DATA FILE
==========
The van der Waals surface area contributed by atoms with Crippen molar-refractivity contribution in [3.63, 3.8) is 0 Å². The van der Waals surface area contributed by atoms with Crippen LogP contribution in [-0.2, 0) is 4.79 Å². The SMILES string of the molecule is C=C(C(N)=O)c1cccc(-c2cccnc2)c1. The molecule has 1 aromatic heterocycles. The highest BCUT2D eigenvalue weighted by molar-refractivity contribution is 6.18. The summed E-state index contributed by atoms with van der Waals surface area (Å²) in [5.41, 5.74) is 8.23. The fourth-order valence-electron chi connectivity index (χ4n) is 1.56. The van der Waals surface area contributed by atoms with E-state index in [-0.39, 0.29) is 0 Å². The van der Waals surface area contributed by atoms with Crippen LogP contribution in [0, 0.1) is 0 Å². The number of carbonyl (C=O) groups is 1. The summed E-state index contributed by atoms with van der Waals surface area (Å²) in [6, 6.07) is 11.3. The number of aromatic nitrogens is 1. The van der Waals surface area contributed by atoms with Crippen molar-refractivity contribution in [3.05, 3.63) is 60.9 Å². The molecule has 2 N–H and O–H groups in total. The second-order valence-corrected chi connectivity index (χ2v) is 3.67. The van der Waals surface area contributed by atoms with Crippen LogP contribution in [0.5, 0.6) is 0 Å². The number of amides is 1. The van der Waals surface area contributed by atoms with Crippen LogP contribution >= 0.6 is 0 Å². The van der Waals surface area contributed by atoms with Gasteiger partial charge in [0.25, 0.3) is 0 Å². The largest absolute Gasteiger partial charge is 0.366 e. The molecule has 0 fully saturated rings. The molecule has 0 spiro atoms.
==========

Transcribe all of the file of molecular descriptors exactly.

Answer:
The van der Waals surface area contributed by atoms with Crippen molar-refractivity contribution in [3.63, 3.8) is 0 Å². The van der Waals surface area contributed by atoms with Crippen LogP contribution in [-0.2, 0) is 4.79 Å². The SMILES string of the molecule is C=C(C(N)=O)c1cccc(-c2cccnc2)c1. The molecule has 1 aromatic heterocycles. The highest BCUT2D eigenvalue weighted by molar-refractivity contribution is 6.18. The summed E-state index contributed by atoms with van der Waals surface area (Å²) in [5.41, 5.74) is 8.23. The fourth-order valence-electron chi connectivity index (χ4n) is 1.56. The van der Waals surface area contributed by atoms with E-state index in [-0.39, 0.29) is 0 Å². The van der Waals surface area contributed by atoms with Crippen LogP contribution in [0, 0.1) is 0 Å². The number of carbonyl (C=O) groups is 1. The summed E-state index contributed by atoms with van der Waals surface area (Å²) in [6, 6.07) is 11.3. The number of aromatic nitrogens is 1. The van der Waals surface area contributed by atoms with Crippen molar-refractivity contribution in [3.05, 3.63) is 60.9 Å². The molecule has 2 N–H and O–H groups in total. The second-order valence-corrected chi connectivity index (χ2v) is 3.67. The van der Waals surface area contributed by atoms with Crippen LogP contribution in [0.5, 0.6) is 0 Å². The number of amides is 1. The van der Waals surface area contributed by atoms with Crippen LogP contribution >= 0.6 is 0 Å². The van der Waals surface area contributed by atoms with Gasteiger partial charge in [0.25, 0.3) is 0 Å². The largest absolute Gasteiger partial charge is 0.366 e. The molecule has 0 fully saturated rings. The molecule has 0 spiro atoms.